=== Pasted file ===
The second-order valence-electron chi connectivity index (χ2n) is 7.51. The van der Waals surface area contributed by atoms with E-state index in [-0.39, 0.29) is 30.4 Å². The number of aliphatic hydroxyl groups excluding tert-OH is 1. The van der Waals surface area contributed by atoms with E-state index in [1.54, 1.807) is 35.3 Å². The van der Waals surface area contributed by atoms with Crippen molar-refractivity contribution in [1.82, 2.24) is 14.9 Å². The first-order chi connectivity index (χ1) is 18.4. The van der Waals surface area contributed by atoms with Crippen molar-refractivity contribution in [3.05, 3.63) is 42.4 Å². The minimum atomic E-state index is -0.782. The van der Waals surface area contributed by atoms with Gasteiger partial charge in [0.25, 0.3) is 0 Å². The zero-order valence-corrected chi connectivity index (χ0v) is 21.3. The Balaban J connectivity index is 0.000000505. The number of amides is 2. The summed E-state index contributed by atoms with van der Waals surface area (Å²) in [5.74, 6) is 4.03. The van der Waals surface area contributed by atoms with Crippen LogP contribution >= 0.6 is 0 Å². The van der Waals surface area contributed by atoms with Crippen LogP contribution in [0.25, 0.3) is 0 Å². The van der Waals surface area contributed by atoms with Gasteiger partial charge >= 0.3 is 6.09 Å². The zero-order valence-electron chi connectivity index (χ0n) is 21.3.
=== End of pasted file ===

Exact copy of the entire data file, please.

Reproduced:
The second-order valence-electron chi connectivity index (χ2n) is 7.51. The van der Waals surface area contributed by atoms with E-state index in [-0.39, 0.29) is 30.4 Å². The number of aliphatic hydroxyl groups excluding tert-OH is 1. The van der Waals surface area contributed by atoms with E-state index in [1.54, 1.807) is 35.3 Å². The van der Waals surface area contributed by atoms with Crippen molar-refractivity contribution in [1.82, 2.24) is 14.9 Å². The first-order chi connectivity index (χ1) is 18.4. The van der Waals surface area contributed by atoms with Crippen molar-refractivity contribution in [3.05, 3.63) is 42.4 Å². The minimum atomic E-state index is -0.782. The van der Waals surface area contributed by atoms with Gasteiger partial charge in [0.25, 0.3) is 0 Å². The zero-order valence-corrected chi connectivity index (χ0v) is 21.3. The Balaban J connectivity index is 0.000000505. The number of amides is 2. The summed E-state index contributed by atoms with van der Waals surface area (Å²) in [5.74, 6) is 4.03. The van der Waals surface area contributed by atoms with Crippen LogP contribution >= 0.6 is 0 Å². The van der Waals surface area contributed by atoms with Crippen LogP contribution in [0.25, 0.3) is 0 Å². The van der Waals surface area contributed by atoms with Gasteiger partial charge >= 0.3 is 6.09 Å². The zero-order valence-electron chi connectivity index (χ0n) is 21.3.